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Only 57% of the world’s women can make choices in all three areas:
👉🏾sexual intercourse with their partner
👉🏾contraception use
👉🏾health care
#SWOP2019 #SRHR https://t.co/gGfcDdv7Gp via @UNFPA @reliefweb

Delighted to celebrate the @FP2020Global Reference Group and our global SRH progress & priorities, including @EngenderHealth’s commitment to work with young people on SRHR!

Highlights from @UNFPA report:
1) 214 million women can’t access contraceptives
2) 4 in 10 women fear saying no to sexual demands
3) 59% of women use modern contraceptives, up 6% from 25 years ago
#SWOP2019 #SRHR https://t.co/A1OvRILmZz

In our last fiscal year, over 17,000 healthcare providers have gained access to tools, knowledge, and expertise to provide millions of women with the sexual and reproductive healthcare they need to thrive. #SRHR

@EngenderHealth #Tanzania &#ThaminiUhai with the generous support of @BloombergDotOrg have been working jointly with the government in Kigoma to improve maternal health by tupgrading health centers, providing CEMonC training and mentorship to staff and creating public awareness

New study finds that women in Africa face higher risks of death from C-sections mainly due to understaffed hospitals and under-trained doctors. https://t.co/PRpQngkcIE #maternalhealth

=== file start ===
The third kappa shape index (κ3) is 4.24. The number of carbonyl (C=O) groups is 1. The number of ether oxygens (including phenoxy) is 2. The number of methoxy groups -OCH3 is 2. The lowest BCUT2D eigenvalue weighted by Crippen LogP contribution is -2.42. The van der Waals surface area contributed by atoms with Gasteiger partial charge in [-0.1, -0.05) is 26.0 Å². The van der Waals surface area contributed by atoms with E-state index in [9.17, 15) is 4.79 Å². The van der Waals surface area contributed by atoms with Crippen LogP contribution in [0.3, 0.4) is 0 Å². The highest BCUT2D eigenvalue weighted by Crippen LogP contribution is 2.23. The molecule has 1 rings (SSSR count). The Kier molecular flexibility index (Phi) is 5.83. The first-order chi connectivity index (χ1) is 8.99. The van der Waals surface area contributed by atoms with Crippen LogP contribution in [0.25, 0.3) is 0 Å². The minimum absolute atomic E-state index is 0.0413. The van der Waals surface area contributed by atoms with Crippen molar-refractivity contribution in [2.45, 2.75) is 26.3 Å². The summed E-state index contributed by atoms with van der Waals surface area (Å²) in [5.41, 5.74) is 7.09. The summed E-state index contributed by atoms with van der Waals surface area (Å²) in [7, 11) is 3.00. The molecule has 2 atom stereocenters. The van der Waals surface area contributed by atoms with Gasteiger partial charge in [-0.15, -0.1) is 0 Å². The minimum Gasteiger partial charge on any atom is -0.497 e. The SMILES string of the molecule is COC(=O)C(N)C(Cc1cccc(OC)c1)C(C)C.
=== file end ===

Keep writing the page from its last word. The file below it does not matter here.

Every day approx 830 women die from preventable causes related to pregnancy. EngenderHealth is committed to changing this. We equip health facilities with well-trained staff and medical supplies to give women the high-quality #maternalhealthcare they deserve. #IntlMHDay

Lauri Romanzi @DrRomanzi, Project Director of @EngenderHealth USAID funded Fistula Care Plus project, will speak about revising a strategy to end fistula within a generation at #RCOG2019.
Find out more: https://t.co/zhJKKbyOW4

When mothers thrive, families thrive, communities thrive and nations thrive. Thanks to our amazing partners, #Tanzania Ministry of Health, PORALG, @ThaminiUhai @EngenderHealth, @VitalStrat and @CDCGlobal for all you do to support mothers. https://t.co/HIIHWiaNIa